Harriet Tubman is scheduled to replace Andrew Jackson on the front of the $20 bill in 2020. Americans around the nation will now be putting their germs on her face.
I’ve always thought of the $20 bill as the iconic American bill. It’s what the bank gives you by default when you take cash out, it’s a convenient amount of currency and it’s the most commonly counterfeited bill inside the country.
Now, who is on our currency is all about symbolism. There are no shortage of important Americans to choose from and only six faces get picked (not counting $2 bills). It’s not as if Grant is taking up space that someone more important could have (averages as our 36th best president in scholarly presidential rankings over the past 67 years).
First of all, who is Harriet Tubman and why was she picked? Beyond her being an Underground Railroad operator, I didn’t know much about her.
Obviously, Tubman is a black woman, so it was a strategic decision to cover two large groups of Americans that have been thus far neglected in our primary currency.
After escaping from slavery, Tubman returned to the south to help hundreds of slaves do the same. During the Civil War, she guided a Union navy/army operation, the Combahee Ferry Raid in 1863, to liberate 750 slaves along the South Carolina coastline, establishing a methodology for future similar operations.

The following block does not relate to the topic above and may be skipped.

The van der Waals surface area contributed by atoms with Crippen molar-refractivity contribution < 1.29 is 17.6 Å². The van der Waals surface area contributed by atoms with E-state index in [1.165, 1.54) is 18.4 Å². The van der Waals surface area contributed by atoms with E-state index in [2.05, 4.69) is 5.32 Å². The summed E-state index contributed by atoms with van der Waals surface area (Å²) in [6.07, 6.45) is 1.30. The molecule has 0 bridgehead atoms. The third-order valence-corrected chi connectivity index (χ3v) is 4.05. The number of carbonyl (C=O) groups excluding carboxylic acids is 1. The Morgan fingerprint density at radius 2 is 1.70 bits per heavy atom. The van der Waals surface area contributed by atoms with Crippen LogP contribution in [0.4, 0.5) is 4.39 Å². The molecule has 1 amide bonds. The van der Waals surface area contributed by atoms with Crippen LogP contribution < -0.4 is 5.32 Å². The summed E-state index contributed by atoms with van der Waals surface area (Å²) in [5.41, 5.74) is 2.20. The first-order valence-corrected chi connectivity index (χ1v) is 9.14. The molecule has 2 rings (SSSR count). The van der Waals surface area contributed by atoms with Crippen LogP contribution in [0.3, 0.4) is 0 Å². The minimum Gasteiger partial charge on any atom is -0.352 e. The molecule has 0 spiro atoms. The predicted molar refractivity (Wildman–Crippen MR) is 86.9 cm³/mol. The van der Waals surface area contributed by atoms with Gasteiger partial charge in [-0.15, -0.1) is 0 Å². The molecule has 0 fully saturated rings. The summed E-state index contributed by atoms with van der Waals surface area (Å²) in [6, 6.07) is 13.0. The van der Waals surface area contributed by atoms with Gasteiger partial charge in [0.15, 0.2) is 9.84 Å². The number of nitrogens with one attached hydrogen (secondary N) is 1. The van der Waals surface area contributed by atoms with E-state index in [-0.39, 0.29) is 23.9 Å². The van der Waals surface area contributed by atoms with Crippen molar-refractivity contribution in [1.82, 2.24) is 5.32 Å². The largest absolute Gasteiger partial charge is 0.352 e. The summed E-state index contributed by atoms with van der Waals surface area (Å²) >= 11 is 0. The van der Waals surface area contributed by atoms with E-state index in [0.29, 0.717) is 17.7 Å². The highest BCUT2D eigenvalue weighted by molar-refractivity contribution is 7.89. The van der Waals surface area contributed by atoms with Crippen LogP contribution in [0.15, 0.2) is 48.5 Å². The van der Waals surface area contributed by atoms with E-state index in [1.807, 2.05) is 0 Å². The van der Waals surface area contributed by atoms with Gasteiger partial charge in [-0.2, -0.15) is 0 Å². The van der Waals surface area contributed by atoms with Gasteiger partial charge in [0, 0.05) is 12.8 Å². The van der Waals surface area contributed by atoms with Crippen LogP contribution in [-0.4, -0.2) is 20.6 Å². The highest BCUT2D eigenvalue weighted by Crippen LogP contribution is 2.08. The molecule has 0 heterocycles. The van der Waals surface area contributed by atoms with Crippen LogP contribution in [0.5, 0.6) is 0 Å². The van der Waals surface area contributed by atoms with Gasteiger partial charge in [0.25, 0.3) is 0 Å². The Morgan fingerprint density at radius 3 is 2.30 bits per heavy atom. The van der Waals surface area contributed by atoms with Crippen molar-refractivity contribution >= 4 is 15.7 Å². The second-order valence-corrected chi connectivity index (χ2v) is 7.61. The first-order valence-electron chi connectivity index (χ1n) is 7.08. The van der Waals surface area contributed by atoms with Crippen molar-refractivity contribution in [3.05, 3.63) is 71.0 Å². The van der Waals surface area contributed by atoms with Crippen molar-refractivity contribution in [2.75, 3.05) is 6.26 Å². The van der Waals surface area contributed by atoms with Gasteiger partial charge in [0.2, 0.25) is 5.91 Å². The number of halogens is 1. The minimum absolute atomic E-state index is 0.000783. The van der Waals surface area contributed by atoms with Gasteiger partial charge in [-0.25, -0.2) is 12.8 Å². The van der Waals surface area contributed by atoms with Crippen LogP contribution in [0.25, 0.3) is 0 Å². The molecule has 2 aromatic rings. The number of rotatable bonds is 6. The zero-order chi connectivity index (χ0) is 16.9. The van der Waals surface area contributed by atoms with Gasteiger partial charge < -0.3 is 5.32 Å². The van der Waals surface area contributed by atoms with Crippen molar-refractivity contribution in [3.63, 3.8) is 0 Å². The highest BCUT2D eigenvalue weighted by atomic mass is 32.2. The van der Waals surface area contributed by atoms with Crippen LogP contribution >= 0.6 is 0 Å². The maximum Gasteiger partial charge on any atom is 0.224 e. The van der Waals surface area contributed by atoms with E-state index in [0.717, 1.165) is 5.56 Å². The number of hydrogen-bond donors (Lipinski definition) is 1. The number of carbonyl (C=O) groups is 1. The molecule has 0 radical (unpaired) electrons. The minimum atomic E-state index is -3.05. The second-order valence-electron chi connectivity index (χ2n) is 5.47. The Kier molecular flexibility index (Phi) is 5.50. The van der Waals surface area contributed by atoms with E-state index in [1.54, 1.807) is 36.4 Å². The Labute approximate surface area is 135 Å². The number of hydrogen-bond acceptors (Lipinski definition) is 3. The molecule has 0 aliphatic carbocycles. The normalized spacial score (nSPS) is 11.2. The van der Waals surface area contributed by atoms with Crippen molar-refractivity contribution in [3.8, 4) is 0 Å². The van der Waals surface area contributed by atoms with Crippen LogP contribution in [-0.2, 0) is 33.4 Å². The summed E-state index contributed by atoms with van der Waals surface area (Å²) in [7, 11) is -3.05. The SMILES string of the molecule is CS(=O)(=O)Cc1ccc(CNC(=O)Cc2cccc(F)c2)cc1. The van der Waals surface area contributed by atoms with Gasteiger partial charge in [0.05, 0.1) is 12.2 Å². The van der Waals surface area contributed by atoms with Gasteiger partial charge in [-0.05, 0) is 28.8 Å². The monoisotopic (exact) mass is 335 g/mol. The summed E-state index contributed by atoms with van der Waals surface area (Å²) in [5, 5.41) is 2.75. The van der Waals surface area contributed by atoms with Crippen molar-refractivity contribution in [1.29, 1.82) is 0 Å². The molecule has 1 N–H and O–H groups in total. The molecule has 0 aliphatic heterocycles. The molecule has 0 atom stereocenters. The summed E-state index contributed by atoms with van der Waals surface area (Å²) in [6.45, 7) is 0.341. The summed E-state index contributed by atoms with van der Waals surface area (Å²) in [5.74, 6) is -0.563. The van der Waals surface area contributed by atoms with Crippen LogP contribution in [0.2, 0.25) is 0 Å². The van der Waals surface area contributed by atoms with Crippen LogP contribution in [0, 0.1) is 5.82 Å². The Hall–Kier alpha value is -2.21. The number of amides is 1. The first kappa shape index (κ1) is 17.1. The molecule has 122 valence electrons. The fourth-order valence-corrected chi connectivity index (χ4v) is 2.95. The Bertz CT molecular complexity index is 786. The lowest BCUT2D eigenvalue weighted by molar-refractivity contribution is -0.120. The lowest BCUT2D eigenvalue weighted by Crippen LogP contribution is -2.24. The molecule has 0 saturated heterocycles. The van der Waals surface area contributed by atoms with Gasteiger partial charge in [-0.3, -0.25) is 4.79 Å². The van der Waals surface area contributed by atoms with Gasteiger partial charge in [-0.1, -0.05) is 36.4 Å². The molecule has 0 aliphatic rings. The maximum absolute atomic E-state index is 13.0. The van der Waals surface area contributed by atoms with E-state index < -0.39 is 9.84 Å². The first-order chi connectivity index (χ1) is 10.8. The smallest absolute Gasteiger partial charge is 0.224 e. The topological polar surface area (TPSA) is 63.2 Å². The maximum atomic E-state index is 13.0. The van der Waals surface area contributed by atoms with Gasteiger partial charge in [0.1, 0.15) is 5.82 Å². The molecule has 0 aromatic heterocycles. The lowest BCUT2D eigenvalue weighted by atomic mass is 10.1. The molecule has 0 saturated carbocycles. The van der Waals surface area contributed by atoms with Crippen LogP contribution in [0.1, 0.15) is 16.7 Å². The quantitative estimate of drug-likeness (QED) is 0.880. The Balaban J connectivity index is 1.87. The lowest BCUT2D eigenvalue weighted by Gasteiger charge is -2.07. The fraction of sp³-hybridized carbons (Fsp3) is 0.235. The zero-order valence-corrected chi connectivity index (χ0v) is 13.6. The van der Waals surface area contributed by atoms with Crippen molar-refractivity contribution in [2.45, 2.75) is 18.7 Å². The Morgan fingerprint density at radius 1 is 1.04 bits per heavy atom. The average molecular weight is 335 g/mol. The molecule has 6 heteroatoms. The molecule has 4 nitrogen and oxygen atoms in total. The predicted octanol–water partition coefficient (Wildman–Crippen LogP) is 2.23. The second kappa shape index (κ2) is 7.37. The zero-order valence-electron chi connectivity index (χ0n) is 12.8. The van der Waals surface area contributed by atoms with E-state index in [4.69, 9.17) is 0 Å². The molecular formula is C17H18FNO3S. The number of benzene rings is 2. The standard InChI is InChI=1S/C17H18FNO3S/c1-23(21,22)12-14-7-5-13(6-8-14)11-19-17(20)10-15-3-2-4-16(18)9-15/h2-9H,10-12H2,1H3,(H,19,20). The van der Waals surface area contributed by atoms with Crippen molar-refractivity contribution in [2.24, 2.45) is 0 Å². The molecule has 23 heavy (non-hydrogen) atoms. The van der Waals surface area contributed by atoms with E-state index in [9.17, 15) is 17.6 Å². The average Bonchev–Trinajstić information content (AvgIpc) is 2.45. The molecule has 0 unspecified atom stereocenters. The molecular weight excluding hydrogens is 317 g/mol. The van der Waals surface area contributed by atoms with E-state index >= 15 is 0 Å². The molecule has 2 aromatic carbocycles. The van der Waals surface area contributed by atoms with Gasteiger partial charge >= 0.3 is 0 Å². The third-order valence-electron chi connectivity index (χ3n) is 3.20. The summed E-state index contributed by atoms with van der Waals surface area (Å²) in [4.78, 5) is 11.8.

So she’s an action hero. Washington and Jackson are also action heroes, but they, along with everyone else (except Grant) were also important to our government and/or economic policies.
Tubman was also influential in passing the 19th Amendment (women’s suffrage), although she died in 1913, seven years before its ratification.
I’d say that being a leader in a movement that led to a voter increase of approximately 100 percent is substantial enough to our democracy to warrant being on money.
Although the word “democracy” doesn’t appear in the actual name of our form of government, its general usage is to describe nations with free elections that protect citizens’ rights, as measured by the Democratic Index compiled by the Economist Intelligence Unit. In 2015, 20 nations were ranked as full democracies, including the US (Constitutional Republic), the UK (Constitutional Monarchy), and Germany (Parliamentary Republic).
Now, Jackson isn’t going away entirely. He’s being moved to the back, which is ironic in an inappropriate way since he was a slave owner.
Jackson has been losing popularity in the public eye because of the Indian Removal Act. He also isn’t the most logical choice to go on paper money as he was against paper money and national banking.
Alexander Hamilton was initially slated to be replaced, but we can thank “Hamilton” the musical for teaching Americans that Hamilton was a person that did things. As our nation’s first Secretary of the Treasury, he helped create our financial system.
Coming back to the top, it’s a nice gesture to see more diversity on our money. The struggle of blacks and women to obtain equality is an enormous part of our culture, and it’s appropriate to recognize accomplishments over a century later.